In Harris County, it’s our job to do everything we can to keep residents safe when disaster strikes. While we may not be able to stop a hurricane from hitting our coast, we CAN take steps to help prevent petrochemical incidents that lead to explosions and fires and threaten the health of so many people. Last month Harris County Judge Lina Hidalgo unveiled the RAAM — the latest addition to Harris County’s environmental tools to monitor, detect, and report threats to air quality in Harris County. The RAAM can detect a wide array of pollutants, monitor weather, and even launch drones to find leaks using thermal imaging. 
The RAAM is just the latest addition to a broader network of monitoring equipment already deployed across Harris County. Since 2019, Commissioners Court has allocated over $11 million on environmental protection, the most significant enhancement of County environmental protections in at least 30 years. Efforts include the launch of a community monitoring network that brings together data from a number of sources and monitor types to provide a more complete picture of air quality in Harris County. As part of this network 11 additional monitors have been added to the previously installed 12 ozone monitors throughout the county, and 10 more will be added soon. The county has also procured specialized thermal cameras that help detect unauthorized emissions from a distance. This is in addition to the County’s work inspecting Concrete batch plants and pursuing litigation against illegal polluters, as well as developing a risk mapping tool for residents to use to locate potential sources of air pollution. Harris County will continue working hard to ensure our air is clean and safe for all residents.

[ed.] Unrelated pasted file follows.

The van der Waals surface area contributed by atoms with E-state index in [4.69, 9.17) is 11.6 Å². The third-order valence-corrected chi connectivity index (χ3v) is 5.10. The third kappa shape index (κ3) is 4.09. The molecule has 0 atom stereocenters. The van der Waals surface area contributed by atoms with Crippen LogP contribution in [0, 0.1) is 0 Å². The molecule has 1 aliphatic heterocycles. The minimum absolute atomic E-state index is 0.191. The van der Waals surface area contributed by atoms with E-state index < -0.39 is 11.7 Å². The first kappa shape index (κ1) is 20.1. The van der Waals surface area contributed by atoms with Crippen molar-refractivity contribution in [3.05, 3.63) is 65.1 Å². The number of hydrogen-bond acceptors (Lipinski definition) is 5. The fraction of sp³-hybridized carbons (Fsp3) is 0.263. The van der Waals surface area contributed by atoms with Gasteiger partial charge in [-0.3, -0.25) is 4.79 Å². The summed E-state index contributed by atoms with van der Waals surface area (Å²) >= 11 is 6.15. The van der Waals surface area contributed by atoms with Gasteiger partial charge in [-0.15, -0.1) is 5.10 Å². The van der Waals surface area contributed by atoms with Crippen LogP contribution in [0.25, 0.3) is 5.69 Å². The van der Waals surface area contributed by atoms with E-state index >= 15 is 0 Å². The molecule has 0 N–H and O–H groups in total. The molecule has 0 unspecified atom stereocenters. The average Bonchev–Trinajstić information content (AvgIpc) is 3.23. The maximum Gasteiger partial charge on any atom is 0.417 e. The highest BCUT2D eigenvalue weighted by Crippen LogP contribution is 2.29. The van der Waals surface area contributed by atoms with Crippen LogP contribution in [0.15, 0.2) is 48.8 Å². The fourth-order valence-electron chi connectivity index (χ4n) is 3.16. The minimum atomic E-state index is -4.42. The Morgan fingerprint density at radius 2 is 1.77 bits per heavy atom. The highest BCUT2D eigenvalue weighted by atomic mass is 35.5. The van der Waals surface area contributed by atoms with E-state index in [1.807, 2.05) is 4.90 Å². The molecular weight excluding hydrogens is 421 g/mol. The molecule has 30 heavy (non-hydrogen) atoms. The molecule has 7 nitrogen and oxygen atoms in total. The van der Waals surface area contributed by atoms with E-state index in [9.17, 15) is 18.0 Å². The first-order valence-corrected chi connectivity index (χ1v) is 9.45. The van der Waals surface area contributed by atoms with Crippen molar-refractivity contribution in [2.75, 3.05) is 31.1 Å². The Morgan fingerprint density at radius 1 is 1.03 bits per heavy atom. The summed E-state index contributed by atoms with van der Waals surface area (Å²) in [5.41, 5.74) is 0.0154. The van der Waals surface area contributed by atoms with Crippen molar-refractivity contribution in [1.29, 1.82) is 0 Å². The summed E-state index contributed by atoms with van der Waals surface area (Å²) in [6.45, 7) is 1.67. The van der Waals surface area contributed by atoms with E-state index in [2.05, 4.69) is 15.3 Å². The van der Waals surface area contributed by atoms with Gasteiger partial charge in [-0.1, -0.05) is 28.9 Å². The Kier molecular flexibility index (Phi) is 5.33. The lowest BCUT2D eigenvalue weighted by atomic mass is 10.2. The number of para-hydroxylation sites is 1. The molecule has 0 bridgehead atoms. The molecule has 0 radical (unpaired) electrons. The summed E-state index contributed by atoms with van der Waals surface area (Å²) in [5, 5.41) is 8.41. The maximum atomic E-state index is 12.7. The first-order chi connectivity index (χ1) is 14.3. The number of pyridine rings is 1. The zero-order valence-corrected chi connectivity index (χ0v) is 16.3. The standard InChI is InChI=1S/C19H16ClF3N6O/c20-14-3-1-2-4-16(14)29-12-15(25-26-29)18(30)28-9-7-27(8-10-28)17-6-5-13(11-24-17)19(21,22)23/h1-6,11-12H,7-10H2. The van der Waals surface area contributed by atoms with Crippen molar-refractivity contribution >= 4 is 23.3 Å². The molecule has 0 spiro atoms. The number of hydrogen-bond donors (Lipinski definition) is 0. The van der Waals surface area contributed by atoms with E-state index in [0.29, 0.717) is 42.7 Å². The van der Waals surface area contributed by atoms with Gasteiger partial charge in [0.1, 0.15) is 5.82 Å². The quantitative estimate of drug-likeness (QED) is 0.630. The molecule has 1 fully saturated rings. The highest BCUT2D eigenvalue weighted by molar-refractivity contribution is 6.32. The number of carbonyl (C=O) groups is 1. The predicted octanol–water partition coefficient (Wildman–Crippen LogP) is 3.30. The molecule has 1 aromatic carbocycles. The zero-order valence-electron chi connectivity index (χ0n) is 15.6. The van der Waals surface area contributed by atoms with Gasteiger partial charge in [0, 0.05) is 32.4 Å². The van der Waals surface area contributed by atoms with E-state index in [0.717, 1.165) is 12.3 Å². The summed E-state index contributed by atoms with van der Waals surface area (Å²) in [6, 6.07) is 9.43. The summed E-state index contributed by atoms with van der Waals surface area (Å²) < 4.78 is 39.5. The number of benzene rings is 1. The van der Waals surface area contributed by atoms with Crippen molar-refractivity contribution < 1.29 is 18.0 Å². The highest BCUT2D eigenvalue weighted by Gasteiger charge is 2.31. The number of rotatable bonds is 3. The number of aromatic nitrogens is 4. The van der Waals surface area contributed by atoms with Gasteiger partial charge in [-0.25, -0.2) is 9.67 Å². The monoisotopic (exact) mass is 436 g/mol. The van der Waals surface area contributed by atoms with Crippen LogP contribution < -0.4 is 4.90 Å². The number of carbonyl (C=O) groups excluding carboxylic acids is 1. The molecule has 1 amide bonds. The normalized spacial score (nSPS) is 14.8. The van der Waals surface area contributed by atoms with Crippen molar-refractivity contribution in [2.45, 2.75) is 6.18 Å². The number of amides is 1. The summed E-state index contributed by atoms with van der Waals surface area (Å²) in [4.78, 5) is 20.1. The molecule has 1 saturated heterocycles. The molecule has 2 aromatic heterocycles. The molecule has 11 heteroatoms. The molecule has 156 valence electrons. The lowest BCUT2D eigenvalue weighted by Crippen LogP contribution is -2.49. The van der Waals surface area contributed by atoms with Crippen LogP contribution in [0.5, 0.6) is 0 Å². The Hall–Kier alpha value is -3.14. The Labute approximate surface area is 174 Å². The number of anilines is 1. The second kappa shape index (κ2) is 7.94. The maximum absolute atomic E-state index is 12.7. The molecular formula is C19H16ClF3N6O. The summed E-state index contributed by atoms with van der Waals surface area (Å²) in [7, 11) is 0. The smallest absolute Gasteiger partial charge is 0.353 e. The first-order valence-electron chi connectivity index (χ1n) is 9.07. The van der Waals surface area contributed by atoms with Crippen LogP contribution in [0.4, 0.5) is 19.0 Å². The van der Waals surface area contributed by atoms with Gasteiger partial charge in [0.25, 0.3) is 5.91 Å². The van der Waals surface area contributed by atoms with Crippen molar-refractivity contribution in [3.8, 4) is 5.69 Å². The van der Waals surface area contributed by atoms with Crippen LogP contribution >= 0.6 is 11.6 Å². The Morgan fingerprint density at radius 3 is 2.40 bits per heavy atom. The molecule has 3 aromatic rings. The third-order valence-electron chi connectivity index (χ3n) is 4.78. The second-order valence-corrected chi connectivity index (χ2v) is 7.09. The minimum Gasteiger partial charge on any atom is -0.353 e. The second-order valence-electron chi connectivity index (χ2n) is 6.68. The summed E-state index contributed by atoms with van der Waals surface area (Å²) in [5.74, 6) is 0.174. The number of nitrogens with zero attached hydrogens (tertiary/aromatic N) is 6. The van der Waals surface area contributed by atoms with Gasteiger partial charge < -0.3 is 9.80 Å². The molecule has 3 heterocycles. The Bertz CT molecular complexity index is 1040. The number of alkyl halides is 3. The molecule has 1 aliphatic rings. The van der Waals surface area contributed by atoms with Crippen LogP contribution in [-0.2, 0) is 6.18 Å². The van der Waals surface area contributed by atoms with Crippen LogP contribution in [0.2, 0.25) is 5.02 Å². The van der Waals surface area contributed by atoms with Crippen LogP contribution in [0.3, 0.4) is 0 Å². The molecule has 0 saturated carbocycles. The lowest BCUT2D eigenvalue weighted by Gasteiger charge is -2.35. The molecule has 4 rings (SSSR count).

New Essential Workers Board to Advise Harris County on Worker Protections and Interests 

The COVID-19 pandemic has laid bare how critical workers are. When many of us were sheltering at-home during the early stages of the COVID19 pandemic, Essential Workers were there for us – stocking grocery shelves, caring for children, building homes and making repairs, cleaning office buildings, the list goes on and on. Last month Harris County Judge Lina Hidalgo and Commissioner’s Court approved the creation of the Harris County Essential Workers Board (HCEWB) for 13 representatives from essential fields such as transportation, construction, domestic work, and retail that can provide valuable input on how Harris County’s policies and programs can support essential workers.The Board is the first of its kind in the nation, and will focus on protecting communities, workers and businesses during public health emergencies; supporting worker-led, equitable, and cooperative solutions to improving worker’s protections on the job; and promoting safe and healthy workplaces across Harris County. Each Commissioners Court member will appoint a representative through an application process administered by the Harris County Boards and Commissions Office (HCBCO), and the remaining seats will be filled with persons nominated by those members. The Department of Economic Equity and Opportunity (DEEO) will oversee and facilitate the activities of the HCEWB, with the first meeting scheduled tentatively for June 2022. Watch this space for more updates!